First Day at LSE
This past week I’ve been thinking about Kristin’s challenge and tried hard to make up my mind about an interesting first that happened to me when I relocated to London. God, there were so many – good and bad. It was such a tough choice to make and – with no connection whatsoever – it got me thinking about what I’ve been reading in the past two years on the topic of baby feeding: if you want them to eat something, don’t give them too many options. Seems that too much choice can throw anyone off the saddle.
After much pondering, alarmed by the whiff of fried brains caused by all that strain of coming up with the perfect „first” London memory worth relating, my mind’s eyes zoomed in and framed a clear picture of my first day at LSE, as a fresh post grad student. The very same day I got my belly piercing.
It was October 7th 2002. Beautiful autumn day, warm and sunny, just how I like them. Felt more like late summer back where I was coming from. It was my second fall in the UK and I was thrilled to discover that despite a capricious summertime, London had a mild transition to the winter season. Starbucks cinnamon latte in one hand, the bag with notebook, LSE timetable and a few pens on my shoulder, I was stomping my feet on the pavement, wired up with anticipation.
When I got to the LSE HQ on the corner of Kingsway, in Holborn I almost forgot to breathe at the sight of those tall, imposing, history-charged buildings. Noisy, busy students teemed around the main entrance. The Economist bookshop sprung proud and elegant, in the corner of my eye. There was so much movement and colour everywhere I looked, I had to stop for a moment to take it all in and fully grasp the whole meaning of that moment and place: that island of concrete, history and youth was going to be my educational home for the following years. The same place where John Kennedy and Mick Jagger and presidents and prime-ministers of so many countries went. It was mind-boggling.
As I am writing this, I can almost feel the clean, clear grey stone slabs under my feet, the shrill of joy I felt while losing myself in the crowd. I think I had a frozen grin on my face the whole time I went through the registration process. I kept pinching my arm to make sure what I was living and feeling was real. Only the thought of making a fool of myself stopped me from shouting out how ecstatic and surreal I felt just by standing there. Instead I kept quiet, moved slowly and tried to acknowledge and really live through every thought and sensation.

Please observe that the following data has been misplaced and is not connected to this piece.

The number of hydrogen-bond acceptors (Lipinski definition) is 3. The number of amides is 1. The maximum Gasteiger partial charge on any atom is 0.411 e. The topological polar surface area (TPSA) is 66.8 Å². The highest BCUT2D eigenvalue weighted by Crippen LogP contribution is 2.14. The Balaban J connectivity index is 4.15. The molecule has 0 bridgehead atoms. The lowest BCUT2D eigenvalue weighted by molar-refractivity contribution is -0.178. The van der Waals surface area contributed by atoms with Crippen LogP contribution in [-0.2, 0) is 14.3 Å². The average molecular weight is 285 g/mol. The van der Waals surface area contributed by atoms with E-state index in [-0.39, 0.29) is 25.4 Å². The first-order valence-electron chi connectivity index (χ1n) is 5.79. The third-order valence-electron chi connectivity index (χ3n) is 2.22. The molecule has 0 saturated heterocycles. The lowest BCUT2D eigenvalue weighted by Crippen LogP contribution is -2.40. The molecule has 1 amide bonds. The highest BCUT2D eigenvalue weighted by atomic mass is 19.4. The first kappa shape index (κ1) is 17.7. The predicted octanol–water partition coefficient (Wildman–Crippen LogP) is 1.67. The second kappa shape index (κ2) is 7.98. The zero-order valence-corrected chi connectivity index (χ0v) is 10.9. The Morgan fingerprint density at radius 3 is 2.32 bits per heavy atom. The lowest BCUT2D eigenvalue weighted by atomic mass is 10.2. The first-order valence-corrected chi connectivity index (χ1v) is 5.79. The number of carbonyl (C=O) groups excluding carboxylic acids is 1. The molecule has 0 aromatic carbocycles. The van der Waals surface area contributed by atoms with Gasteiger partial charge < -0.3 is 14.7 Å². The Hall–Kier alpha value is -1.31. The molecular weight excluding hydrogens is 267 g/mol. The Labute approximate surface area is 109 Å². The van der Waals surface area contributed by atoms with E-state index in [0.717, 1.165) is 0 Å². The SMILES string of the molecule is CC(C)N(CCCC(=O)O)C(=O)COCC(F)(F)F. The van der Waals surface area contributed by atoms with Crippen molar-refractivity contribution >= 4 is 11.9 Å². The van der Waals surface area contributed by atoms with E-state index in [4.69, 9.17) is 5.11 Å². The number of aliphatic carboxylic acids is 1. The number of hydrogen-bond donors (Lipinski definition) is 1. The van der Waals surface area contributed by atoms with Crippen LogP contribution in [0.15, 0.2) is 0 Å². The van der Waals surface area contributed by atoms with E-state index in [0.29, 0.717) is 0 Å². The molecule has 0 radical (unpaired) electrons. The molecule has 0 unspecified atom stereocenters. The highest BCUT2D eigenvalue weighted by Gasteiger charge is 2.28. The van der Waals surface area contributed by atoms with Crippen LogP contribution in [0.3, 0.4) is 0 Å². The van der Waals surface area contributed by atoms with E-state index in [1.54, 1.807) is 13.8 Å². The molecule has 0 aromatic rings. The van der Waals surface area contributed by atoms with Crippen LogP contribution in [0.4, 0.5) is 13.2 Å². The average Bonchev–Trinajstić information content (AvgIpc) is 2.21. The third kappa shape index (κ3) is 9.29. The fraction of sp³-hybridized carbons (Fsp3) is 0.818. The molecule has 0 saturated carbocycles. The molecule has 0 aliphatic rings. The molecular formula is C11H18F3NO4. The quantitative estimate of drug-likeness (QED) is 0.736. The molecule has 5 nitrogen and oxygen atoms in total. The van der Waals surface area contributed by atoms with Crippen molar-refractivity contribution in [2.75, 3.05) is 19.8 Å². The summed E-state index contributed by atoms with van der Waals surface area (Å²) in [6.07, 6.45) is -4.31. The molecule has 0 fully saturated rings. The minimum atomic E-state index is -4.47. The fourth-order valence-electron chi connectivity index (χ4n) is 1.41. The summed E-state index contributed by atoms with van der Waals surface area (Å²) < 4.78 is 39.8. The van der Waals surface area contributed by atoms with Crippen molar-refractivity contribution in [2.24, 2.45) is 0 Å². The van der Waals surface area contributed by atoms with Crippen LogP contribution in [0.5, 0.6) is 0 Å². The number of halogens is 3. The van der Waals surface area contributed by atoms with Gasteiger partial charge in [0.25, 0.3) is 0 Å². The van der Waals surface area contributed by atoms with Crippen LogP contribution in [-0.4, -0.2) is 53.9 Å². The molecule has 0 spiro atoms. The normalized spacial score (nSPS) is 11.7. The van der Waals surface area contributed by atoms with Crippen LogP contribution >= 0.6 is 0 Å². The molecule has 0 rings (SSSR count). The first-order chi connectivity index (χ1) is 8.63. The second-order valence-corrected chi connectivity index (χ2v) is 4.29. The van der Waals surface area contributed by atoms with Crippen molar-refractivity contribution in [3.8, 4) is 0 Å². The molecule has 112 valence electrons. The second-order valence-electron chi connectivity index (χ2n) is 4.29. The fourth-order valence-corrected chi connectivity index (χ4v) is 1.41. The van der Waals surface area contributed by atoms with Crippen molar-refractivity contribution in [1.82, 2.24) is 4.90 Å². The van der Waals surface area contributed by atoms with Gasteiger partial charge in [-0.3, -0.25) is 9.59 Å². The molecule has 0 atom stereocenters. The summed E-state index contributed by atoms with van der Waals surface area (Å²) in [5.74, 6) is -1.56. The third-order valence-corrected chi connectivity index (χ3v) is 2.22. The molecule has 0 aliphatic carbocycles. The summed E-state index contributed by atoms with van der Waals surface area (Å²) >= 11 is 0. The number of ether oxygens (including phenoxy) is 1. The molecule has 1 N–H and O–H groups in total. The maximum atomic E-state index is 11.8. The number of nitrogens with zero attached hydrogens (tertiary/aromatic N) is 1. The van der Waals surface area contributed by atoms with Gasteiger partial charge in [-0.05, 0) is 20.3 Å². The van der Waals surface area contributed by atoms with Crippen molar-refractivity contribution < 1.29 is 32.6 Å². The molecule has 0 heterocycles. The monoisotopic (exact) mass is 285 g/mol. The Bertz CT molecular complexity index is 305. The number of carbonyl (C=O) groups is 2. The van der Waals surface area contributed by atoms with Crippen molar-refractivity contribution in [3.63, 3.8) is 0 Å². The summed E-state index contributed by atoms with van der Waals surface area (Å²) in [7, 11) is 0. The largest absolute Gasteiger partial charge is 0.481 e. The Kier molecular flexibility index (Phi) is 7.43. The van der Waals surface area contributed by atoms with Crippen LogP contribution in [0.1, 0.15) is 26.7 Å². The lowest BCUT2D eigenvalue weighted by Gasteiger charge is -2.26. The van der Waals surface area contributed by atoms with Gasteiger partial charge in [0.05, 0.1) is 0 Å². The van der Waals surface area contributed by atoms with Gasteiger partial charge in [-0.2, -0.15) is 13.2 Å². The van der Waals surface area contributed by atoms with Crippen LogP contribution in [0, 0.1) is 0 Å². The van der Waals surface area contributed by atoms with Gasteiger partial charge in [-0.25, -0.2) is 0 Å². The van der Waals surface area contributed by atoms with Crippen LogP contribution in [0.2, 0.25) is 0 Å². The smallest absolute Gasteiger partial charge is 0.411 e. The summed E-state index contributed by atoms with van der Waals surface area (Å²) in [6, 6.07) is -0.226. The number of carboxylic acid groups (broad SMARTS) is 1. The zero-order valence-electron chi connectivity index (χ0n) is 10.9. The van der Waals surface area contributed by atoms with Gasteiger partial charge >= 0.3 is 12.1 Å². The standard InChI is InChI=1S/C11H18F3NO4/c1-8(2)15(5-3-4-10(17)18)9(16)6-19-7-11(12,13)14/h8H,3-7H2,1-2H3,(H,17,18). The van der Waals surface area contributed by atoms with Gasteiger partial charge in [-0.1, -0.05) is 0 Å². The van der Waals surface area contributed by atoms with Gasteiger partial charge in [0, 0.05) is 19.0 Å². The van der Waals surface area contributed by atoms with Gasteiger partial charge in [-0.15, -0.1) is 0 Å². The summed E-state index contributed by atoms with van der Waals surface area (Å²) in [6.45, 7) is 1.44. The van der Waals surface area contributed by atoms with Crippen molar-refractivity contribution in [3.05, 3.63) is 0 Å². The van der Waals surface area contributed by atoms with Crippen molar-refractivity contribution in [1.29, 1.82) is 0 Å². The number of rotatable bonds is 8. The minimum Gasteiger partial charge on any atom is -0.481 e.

I was so hyped up, I have little recalling of the actual physical presence in the induction class. Tiny puzzle pieces, snippets of reality gravitate around the towering reception area, with high ceilings and the glass wall, where students stood in line to collect their ID and library cards. I remember thinking I couldn’t get enough of hearing so many accents and seeing so many different races under one roof. The whole room was buzzing. Even the walls seemed alive and breathing youthfulness, hope and folly through each tile.
Next was the massive computer room, where I was going to spend many hours of research, scanning and photocopying countless chapters from books. And then came the impressive library building, with its giant, white spiral staircase, smelling of printer’s ink and looking more like a spaceship than an actual student reading place. And finally, the dark cafeteria with high bar chairs and comfy leather sofas, where we were going to gather for a cup of coffee or a beer. Everything looked so different and hip from my old Uni place back home.
I was glad to find out that I was not the only Romanian enrolled in that master’s programme. There were actually quite a few of us studying at LSE – some already in their second or third year of study, some freshmen like me. The seniors answered diligently to our pressing questions about the place, the teachers and the student life.
But about that and how I got my belly button pierced that day, in sign of celebration, in another post.